Malaysia’s Coalition for Clean and Fair Elections, Bersih 2.0, is an electoral reform movement that has held a series of rallies since its inception in 2006. The latest, Yellow Mania, was held January 6 through 10 and took an approach that differed from the usual protests in the street.
Bersih Secretariat Manager Mandeep Singh described Yellow Mania as “relaxing and fun-filled”: “This event is to appreciate the Bersih 4 rally goers and all other supporters, who may have not attended for their own reasons. It is meant to be an educational eye-opener and a leisurely experience at the same time. It is also to appeal to those with interest in creative activism.”
The five-day event had something for everyone: photography, panel discussions, stand-up comedy, films, coloring for children and an activist-in-training bootcamp for young adults. What it almost didn’t have, however, was guest speaker and Indonesian human rights activist Mugiyanto Sipin.
Sipin, an activist with the International NGO Forum on Indonesian Development (INFID), was detained at Kuala Lumpur International Airport and deported back to Indonesia, on grounds of “political interference by a foreigner.” Regardless, modern technology allowed the show to go on: Sipin returned to Indonesia and participated in Yellow Mania via Skype, a Microsoft video calling service.
Such is the wonder that is today’s technology. Governments are able to control the physical presence of individuals, but digital presences have become a bit harder to contain. It would be naïve, however, to think that our unsecured digital presences do not follow us into the tangible world. In fact, a tweet posted about Sipin attending Yellow Mania is what led the Malaysian authorities to intercept him at the airport. Furthermore, Skype, the platform that ultimately brought Sipin to Yellow Mania, is well-known for its security vulnerabilities and tendency to share users’ conversations with governments’ prying eyes. (Communications are encrypted when in transit, but not from Skype itself.)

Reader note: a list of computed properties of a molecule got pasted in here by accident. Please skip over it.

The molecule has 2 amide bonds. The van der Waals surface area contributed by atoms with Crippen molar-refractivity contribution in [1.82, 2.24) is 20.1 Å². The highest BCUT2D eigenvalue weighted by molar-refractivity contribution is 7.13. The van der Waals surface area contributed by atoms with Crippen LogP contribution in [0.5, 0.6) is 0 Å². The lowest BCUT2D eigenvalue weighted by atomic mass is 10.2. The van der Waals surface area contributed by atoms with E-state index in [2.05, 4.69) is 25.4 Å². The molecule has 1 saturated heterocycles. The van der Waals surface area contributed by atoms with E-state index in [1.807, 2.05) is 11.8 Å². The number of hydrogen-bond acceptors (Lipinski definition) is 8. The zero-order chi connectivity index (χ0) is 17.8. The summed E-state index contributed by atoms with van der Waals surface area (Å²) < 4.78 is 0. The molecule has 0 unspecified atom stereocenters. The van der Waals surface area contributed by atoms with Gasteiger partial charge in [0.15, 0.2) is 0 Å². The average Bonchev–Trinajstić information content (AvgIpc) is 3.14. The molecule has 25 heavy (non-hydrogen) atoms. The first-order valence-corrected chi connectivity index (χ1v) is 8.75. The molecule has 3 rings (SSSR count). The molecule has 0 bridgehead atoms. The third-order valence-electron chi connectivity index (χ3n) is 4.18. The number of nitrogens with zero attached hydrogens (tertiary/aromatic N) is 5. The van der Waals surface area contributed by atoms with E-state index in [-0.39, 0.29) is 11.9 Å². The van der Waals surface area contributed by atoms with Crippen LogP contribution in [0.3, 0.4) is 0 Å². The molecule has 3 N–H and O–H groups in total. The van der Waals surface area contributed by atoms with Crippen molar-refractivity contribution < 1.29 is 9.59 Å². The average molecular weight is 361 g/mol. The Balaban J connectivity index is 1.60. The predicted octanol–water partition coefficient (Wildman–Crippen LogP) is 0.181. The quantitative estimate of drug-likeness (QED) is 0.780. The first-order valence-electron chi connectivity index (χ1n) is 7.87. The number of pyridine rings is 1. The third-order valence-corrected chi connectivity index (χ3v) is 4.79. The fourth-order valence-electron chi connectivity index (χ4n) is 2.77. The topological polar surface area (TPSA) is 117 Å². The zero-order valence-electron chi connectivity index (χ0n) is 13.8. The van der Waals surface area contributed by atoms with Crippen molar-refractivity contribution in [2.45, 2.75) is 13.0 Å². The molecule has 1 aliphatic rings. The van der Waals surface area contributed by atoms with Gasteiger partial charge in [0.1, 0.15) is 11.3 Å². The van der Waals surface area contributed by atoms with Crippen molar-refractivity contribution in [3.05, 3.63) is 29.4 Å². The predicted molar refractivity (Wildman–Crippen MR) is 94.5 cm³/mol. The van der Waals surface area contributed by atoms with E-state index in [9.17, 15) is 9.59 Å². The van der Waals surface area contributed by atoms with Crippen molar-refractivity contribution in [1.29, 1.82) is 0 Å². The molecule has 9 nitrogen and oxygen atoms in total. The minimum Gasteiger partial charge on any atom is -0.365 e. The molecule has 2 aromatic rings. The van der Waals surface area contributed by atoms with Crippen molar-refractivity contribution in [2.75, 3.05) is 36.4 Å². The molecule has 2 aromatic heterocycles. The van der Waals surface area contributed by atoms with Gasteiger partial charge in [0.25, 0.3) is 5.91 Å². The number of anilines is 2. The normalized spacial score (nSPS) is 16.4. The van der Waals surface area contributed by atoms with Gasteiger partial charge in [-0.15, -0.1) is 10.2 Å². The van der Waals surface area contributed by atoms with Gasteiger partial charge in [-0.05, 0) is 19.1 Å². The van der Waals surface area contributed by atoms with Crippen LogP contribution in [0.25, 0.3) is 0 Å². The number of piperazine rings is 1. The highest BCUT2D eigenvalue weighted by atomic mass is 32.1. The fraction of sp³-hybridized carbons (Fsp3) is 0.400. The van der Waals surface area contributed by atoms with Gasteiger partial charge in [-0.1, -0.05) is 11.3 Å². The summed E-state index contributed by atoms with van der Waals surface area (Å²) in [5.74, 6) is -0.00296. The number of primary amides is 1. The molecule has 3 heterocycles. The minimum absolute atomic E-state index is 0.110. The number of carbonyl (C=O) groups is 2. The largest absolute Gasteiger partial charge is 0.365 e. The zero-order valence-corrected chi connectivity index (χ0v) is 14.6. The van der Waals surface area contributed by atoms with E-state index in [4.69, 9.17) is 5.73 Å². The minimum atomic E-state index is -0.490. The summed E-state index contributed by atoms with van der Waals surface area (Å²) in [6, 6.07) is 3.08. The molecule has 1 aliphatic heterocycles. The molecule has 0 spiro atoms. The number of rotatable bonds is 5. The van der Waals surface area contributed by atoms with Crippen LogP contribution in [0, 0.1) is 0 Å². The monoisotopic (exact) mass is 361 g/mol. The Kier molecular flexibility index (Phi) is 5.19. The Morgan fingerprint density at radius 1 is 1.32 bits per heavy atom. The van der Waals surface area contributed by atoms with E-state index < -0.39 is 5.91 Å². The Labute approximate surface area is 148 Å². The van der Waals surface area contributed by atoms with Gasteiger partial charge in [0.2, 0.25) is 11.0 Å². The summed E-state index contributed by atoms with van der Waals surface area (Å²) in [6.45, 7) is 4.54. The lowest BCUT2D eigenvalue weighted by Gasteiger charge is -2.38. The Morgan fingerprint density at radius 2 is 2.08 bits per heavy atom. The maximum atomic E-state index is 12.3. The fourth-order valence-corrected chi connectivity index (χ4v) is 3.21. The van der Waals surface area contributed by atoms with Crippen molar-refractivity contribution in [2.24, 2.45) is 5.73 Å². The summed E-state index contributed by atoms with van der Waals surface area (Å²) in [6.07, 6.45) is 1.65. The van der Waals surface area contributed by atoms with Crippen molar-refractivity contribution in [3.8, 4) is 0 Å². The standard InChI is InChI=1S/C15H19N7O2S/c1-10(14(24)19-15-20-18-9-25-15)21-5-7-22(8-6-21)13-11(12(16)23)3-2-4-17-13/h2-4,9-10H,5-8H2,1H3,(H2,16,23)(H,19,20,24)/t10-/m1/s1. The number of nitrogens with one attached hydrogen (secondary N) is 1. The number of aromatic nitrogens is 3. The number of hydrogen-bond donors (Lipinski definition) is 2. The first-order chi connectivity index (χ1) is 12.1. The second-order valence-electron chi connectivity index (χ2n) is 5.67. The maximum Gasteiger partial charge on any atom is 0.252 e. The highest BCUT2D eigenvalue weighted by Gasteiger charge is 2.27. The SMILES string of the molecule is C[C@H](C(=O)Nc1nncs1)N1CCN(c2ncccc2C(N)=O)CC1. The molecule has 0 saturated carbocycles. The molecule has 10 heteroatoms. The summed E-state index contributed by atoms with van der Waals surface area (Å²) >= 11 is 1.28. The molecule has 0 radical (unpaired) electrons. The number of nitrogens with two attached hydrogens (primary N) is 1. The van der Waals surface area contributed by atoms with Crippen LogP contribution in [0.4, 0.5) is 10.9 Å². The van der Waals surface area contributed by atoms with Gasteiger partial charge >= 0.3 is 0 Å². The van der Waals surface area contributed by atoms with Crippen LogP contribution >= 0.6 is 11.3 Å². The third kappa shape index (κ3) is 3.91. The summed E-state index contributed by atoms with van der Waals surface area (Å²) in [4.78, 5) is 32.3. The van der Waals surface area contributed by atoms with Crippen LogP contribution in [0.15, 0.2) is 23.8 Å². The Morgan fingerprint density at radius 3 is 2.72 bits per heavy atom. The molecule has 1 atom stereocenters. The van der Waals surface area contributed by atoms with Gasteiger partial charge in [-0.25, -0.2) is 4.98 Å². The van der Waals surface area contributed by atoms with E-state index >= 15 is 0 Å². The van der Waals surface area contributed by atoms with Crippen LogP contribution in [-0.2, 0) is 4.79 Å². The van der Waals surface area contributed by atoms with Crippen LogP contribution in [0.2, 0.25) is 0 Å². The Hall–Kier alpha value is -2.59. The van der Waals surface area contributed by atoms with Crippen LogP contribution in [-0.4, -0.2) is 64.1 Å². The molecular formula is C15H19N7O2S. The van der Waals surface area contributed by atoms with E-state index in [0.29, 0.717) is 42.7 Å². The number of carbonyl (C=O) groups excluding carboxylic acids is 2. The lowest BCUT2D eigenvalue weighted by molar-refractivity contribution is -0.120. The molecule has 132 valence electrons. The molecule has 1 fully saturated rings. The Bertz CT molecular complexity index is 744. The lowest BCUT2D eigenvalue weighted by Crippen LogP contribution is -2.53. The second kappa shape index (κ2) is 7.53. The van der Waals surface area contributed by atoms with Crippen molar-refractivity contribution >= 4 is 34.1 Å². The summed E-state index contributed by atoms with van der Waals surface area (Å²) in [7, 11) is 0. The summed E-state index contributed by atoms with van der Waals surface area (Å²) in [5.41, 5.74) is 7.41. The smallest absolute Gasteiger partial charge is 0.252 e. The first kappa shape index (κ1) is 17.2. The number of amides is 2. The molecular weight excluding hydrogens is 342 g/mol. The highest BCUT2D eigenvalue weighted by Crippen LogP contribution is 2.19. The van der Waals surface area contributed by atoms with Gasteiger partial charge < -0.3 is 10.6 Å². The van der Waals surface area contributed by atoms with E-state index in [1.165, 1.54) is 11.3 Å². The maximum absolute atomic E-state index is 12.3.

In a country like Malaysia, exposed communications and security vulnerabilities of all sorts become all the more worrisome. Malaysia’s 1948 Sedition Act was largely a forgotten holdover from colonial days until recent years. Since 2013, the legislation has been used repeatedly to punish dissent, a trend that has only strengthened since reports of embezzlement associated with Prime Minister Najib Razak surfaced in mid-2015. In October 2015, an attempt to challenge the constitutionality of the legislation was rejected by a federal court, meaning that to this day, to speak out against the government, its policies, royalty or Islam is to risk fines, imprisonment or even banishment from “any electronic device” altogether.
Amnesty International has argued that Mugiyanto’s deportation is part of a growing trend in Malaysia to violate the internationally guaranteed rights of freedom of expression, freedom to receive information and freedom to impart information. In response, the human rights organization has called on Malaysia to “respect and protect the right to freedom of expression.” In the meantime, SumRando Cybersecurity urges Malaysians to enact some “creative activism” and secure what they say and do online.
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